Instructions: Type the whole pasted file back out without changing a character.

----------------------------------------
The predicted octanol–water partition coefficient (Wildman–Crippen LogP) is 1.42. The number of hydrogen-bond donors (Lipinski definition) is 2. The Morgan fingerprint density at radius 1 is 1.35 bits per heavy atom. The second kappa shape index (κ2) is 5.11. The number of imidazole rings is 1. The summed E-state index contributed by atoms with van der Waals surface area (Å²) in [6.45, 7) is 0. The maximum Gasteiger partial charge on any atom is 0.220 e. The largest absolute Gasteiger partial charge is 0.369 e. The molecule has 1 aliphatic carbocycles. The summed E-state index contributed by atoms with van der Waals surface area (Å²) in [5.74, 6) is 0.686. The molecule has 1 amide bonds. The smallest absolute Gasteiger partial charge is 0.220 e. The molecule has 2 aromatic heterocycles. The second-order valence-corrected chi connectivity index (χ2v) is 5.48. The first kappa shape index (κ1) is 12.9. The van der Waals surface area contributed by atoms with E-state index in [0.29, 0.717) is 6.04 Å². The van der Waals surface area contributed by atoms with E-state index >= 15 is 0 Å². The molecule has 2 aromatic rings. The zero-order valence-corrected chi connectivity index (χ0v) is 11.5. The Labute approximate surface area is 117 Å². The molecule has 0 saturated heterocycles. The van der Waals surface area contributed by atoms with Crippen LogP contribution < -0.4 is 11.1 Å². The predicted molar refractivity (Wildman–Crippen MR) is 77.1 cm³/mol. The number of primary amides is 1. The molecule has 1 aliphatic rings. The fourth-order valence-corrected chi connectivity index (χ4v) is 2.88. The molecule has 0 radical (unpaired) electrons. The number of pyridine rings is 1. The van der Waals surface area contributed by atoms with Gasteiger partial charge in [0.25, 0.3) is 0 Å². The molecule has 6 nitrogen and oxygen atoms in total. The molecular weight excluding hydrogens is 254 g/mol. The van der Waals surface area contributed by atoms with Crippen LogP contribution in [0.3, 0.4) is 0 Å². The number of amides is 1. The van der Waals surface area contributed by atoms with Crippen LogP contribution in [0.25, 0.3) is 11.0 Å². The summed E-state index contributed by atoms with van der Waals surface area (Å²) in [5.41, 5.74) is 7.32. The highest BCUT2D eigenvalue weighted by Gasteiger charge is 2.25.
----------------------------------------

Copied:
The predicted octanol–water partition coefficient (Wildman–Crippen LogP) is 1.42. The number of hydrogen-bond donors (Lipinski definition) is 2. The Morgan fingerprint density at radius 1 is 1.35 bits per heavy atom. The second kappa shape index (κ2) is 5.11. The number of imidazole rings is 1. The summed E-state index contributed by atoms with van der Waals surface area (Å²) in [6.45, 7) is 0. The maximum Gasteiger partial charge on any atom is 0.220 e. The largest absolute Gasteiger partial charge is 0.369 e. The molecule has 1 aliphatic carbocycles. The summed E-state index contributed by atoms with van der Waals surface area (Å²) in [5.74, 6) is 0.686. The molecule has 1 amide bonds. The smallest absolute Gasteiger partial charge is 0.220 e. The molecule has 2 aromatic heterocycles. The second-order valence-corrected chi connectivity index (χ2v) is 5.48. The first kappa shape index (κ1) is 12.9. The van der Waals surface area contributed by atoms with E-state index in [0.29, 0.717) is 6.04 Å². The van der Waals surface area contributed by atoms with E-state index >= 15 is 0 Å². The molecule has 2 aromatic rings. The zero-order valence-corrected chi connectivity index (χ0v) is 11.5. The Labute approximate surface area is 117 Å². The molecule has 0 saturated heterocycles. The van der Waals surface area contributed by atoms with Crippen LogP contribution < -0.4 is 11.1 Å². The predicted molar refractivity (Wildman–Crippen MR) is 77.1 cm³/mol. The number of primary amides is 1. The molecule has 1 aliphatic rings. The fourth-order valence-corrected chi connectivity index (χ4v) is 2.88. The molecule has 0 radical (unpaired) electrons. The number of pyridine rings is 1. The van der Waals surface area contributed by atoms with Gasteiger partial charge in [0.25, 0.3) is 0 Å². The molecule has 6 nitrogen and oxygen atoms in total. The molecular weight excluding hydrogens is 254 g/mol. The van der Waals surface area contributed by atoms with Crippen LogP contribution in [0.3, 0.4) is 0 Å². The number of amides is 1. The van der Waals surface area contributed by atoms with Crippen LogP contribution in [0.25, 0.3) is 11.0 Å². The summed E-state index contributed by atoms with van der Waals surface area (Å²) in [5.41, 5.74) is 7.32. The highest BCUT2D eigenvalue weighted by Gasteiger charge is 2.25.